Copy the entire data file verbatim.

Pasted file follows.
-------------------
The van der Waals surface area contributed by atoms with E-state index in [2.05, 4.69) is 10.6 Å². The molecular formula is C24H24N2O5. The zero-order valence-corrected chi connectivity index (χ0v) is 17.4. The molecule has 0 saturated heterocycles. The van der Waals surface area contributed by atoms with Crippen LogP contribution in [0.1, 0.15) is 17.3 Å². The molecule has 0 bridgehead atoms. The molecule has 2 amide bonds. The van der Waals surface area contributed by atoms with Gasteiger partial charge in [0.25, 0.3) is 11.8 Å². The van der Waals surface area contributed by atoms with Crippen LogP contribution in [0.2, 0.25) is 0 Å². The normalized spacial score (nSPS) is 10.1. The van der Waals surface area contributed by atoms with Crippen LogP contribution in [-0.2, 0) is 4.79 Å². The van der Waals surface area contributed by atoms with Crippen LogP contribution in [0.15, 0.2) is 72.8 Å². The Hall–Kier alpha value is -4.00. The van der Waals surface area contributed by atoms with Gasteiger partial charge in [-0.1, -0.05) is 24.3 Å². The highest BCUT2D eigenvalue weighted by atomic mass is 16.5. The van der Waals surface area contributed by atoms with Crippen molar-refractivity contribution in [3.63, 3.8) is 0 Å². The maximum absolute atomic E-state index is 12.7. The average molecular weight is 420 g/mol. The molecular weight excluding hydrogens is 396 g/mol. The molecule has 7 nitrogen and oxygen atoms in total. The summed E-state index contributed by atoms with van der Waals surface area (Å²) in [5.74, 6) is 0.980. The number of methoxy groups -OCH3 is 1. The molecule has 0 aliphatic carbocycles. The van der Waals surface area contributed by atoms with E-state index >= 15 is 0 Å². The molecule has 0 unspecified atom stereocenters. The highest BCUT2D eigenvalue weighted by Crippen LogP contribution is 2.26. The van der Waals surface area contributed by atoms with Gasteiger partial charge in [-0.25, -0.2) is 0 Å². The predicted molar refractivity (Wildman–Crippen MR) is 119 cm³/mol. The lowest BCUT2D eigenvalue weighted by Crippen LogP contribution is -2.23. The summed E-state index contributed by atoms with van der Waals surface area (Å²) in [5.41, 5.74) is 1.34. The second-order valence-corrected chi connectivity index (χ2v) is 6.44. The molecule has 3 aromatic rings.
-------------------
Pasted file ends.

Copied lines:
The van der Waals surface area contributed by atoms with E-state index in [2.05, 4.69) is 10.6 Å². The molecular formula is C24H24N2O5. The zero-order valence-corrected chi connectivity index (χ0v) is 17.4. The molecule has 0 saturated heterocycles. The van der Waals surface area contributed by atoms with Crippen LogP contribution in [0.1, 0.15) is 17.3 Å². The molecule has 0 bridgehead atoms. The molecule has 2 amide bonds. The van der Waals surface area contributed by atoms with Gasteiger partial charge in [0.25, 0.3) is 11.8 Å². The van der Waals surface area contributed by atoms with Crippen LogP contribution in [0.2, 0.25) is 0 Å². The normalized spacial score (nSPS) is 10.1. The van der Waals surface area contributed by atoms with Crippen LogP contribution in [-0.2, 0) is 4.79 Å². The van der Waals surface area contributed by atoms with Crippen LogP contribution in [0.15, 0.2) is 72.8 Å². The Hall–Kier alpha value is -4.00. The van der Waals surface area contributed by atoms with Gasteiger partial charge in [-0.1, -0.05) is 24.3 Å². The highest BCUT2D eigenvalue weighted by atomic mass is 16.5. The van der Waals surface area contributed by atoms with Crippen molar-refractivity contribution in [3.63, 3.8) is 0 Å². The maximum absolute atomic E-state index is 12.7. The average molecular weight is 420 g/mol. The molecular weight excluding hydrogens is 396 g/mol. The molecule has 7 nitrogen and oxygen atoms in total. The summed E-state index contributed by atoms with van der Waals surface area (Å²) in [5.74, 6) is 0.980. The number of methoxy groups -OCH3 is 1. The molecule has 0 aliphatic carbocycles. The van der Waals surface area contributed by atoms with E-state index >= 15 is 0 Å². The molecule has 0 unspecified atom stereocenters. The highest BCUT2D eigenvalue weighted by Crippen LogP contribution is 2.26. The van der Waals surface area contributed by atoms with Gasteiger partial charge in [-0.25, -0.2) is 0 Å². The predicted molar refractivity (Wildman–Crippen MR) is 119 cm³/mol. The lowest BCUT2D eigenvalue weighted by Crippen LogP contribution is -2.23. The summed E-state index contributed by atoms with van der Waals surface area (Å²) in [5.41, 5.74) is 1.34. The second-order valence-corrected chi connectivity index (χ2v) is 6.44. The molecule has 3 aromatic rings.